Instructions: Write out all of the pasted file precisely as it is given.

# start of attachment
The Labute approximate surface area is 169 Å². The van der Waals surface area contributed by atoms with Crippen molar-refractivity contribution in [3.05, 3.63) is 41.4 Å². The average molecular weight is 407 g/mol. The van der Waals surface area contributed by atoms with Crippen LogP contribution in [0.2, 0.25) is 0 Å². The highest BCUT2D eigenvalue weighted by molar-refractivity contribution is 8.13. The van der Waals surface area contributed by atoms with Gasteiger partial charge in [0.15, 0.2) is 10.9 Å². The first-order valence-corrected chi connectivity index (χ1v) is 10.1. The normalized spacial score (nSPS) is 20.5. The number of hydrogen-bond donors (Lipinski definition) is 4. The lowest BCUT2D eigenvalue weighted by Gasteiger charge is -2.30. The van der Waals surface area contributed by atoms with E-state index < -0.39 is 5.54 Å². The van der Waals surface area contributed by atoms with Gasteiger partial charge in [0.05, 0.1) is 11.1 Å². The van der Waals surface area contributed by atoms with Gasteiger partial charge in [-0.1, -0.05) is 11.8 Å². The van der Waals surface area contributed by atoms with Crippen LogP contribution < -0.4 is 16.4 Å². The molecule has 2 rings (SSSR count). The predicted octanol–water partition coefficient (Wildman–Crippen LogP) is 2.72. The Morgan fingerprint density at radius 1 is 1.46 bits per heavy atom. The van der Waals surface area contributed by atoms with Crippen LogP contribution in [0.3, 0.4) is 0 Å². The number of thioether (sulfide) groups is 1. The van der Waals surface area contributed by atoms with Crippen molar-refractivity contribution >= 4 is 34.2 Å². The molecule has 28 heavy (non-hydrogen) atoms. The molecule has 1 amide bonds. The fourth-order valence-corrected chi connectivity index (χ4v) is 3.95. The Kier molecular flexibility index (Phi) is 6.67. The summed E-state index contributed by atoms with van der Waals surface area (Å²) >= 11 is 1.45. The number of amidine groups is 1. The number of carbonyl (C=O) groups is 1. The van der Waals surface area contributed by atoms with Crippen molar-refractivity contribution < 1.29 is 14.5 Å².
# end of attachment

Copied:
The Labute approximate surface area is 169 Å². The van der Waals surface area contributed by atoms with Crippen molar-refractivity contribution in [3.05, 3.63) is 41.4 Å². The average molecular weight is 407 g/mol. The van der Waals surface area contributed by atoms with Crippen LogP contribution in [0.2, 0.25) is 0 Å². The highest BCUT2D eigenvalue weighted by molar-refractivity contribution is 8.13. The van der Waals surface area contributed by atoms with Gasteiger partial charge in [0.15, 0.2) is 10.9 Å². The first-order valence-corrected chi connectivity index (χ1v) is 10.1. The normalized spacial score (nSPS) is 20.5. The number of hydrogen-bond donors (Lipinski definition) is 4. The lowest BCUT2D eigenvalue weighted by Gasteiger charge is -2.30. The van der Waals surface area contributed by atoms with E-state index < -0.39 is 5.54 Å². The van der Waals surface area contributed by atoms with Gasteiger partial charge in [0.05, 0.1) is 11.1 Å². The van der Waals surface area contributed by atoms with Gasteiger partial charge in [-0.1, -0.05) is 11.8 Å². The van der Waals surface area contributed by atoms with Crippen LogP contribution < -0.4 is 16.4 Å². The molecule has 2 rings (SSSR count). The predicted octanol–water partition coefficient (Wildman–Crippen LogP) is 2.72. The Morgan fingerprint density at radius 1 is 1.46 bits per heavy atom. The van der Waals surface area contributed by atoms with Crippen LogP contribution in [0.3, 0.4) is 0 Å². The number of thioether (sulfide) groups is 1. The van der Waals surface area contributed by atoms with Crippen molar-refractivity contribution >= 4 is 34.2 Å². The molecule has 28 heavy (non-hydrogen) atoms. The molecule has 1 amide bonds. The fourth-order valence-corrected chi connectivity index (χ4v) is 3.95. The Kier molecular flexibility index (Phi) is 6.67. The summed E-state index contributed by atoms with van der Waals surface area (Å²) >= 11 is 1.45. The number of amidine groups is 1. The number of carbonyl (C=O) groups is 1. The van der Waals surface area contributed by atoms with Crippen molar-refractivity contribution < 1.29 is 14.5 Å².